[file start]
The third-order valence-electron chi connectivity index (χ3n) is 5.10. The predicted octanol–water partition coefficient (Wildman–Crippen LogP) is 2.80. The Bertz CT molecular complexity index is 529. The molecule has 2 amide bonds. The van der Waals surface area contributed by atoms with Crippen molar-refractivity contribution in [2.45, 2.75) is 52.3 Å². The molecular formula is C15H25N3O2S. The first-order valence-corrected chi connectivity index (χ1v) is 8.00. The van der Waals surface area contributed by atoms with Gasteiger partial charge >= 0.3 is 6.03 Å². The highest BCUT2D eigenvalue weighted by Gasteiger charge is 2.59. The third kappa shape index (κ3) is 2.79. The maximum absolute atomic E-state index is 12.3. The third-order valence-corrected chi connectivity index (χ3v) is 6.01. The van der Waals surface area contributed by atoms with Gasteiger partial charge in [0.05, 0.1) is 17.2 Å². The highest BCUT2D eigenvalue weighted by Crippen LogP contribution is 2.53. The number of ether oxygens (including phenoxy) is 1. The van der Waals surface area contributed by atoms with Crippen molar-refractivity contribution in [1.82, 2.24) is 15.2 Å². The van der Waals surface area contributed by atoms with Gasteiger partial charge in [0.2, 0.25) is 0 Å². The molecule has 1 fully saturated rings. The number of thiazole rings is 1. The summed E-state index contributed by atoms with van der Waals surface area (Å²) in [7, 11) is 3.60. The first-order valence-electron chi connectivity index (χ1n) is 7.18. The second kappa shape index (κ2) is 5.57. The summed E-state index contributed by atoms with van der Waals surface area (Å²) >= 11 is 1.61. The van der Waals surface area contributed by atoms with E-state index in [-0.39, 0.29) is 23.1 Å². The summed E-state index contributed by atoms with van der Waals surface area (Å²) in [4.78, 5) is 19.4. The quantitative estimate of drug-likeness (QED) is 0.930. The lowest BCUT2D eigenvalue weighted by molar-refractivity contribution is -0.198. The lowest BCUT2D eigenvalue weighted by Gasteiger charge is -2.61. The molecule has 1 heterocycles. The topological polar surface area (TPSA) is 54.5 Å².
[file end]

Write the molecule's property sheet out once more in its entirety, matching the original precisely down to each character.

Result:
The third-order valence-electron chi connectivity index (χ3n) is 5.10. The predicted octanol–water partition coefficient (Wildman–Crippen LogP) is 2.80. The Bertz CT molecular complexity index is 529. The molecule has 2 amide bonds. The van der Waals surface area contributed by atoms with Crippen molar-refractivity contribution in [2.45, 2.75) is 52.3 Å². The molecular formula is C15H25N3O2S. The first-order valence-corrected chi connectivity index (χ1v) is 8.00. The van der Waals surface area contributed by atoms with Gasteiger partial charge >= 0.3 is 6.03 Å². The highest BCUT2D eigenvalue weighted by Gasteiger charge is 2.59. The third kappa shape index (κ3) is 2.79. The maximum absolute atomic E-state index is 12.3. The third-order valence-corrected chi connectivity index (χ3v) is 6.01. The van der Waals surface area contributed by atoms with Gasteiger partial charge in [0.05, 0.1) is 17.2 Å². The highest BCUT2D eigenvalue weighted by Crippen LogP contribution is 2.53. The number of ether oxygens (including phenoxy) is 1. The van der Waals surface area contributed by atoms with Crippen molar-refractivity contribution in [1.82, 2.24) is 15.2 Å². The van der Waals surface area contributed by atoms with Gasteiger partial charge in [0.2, 0.25) is 0 Å². The molecule has 1 fully saturated rings. The number of thiazole rings is 1. The summed E-state index contributed by atoms with van der Waals surface area (Å²) in [7, 11) is 3.60. The first-order valence-electron chi connectivity index (χ1n) is 7.18. The second kappa shape index (κ2) is 5.57. The summed E-state index contributed by atoms with van der Waals surface area (Å²) >= 11 is 1.61. The van der Waals surface area contributed by atoms with E-state index in [-0.39, 0.29) is 23.1 Å². The summed E-state index contributed by atoms with van der Waals surface area (Å²) in [4.78, 5) is 19.4. The quantitative estimate of drug-likeness (QED) is 0.930. The lowest BCUT2D eigenvalue weighted by molar-refractivity contribution is -0.198. The lowest BCUT2D eigenvalue weighted by Gasteiger charge is -2.61. The molecule has 1 heterocycles. The topological polar surface area (TPSA) is 54.5 Å².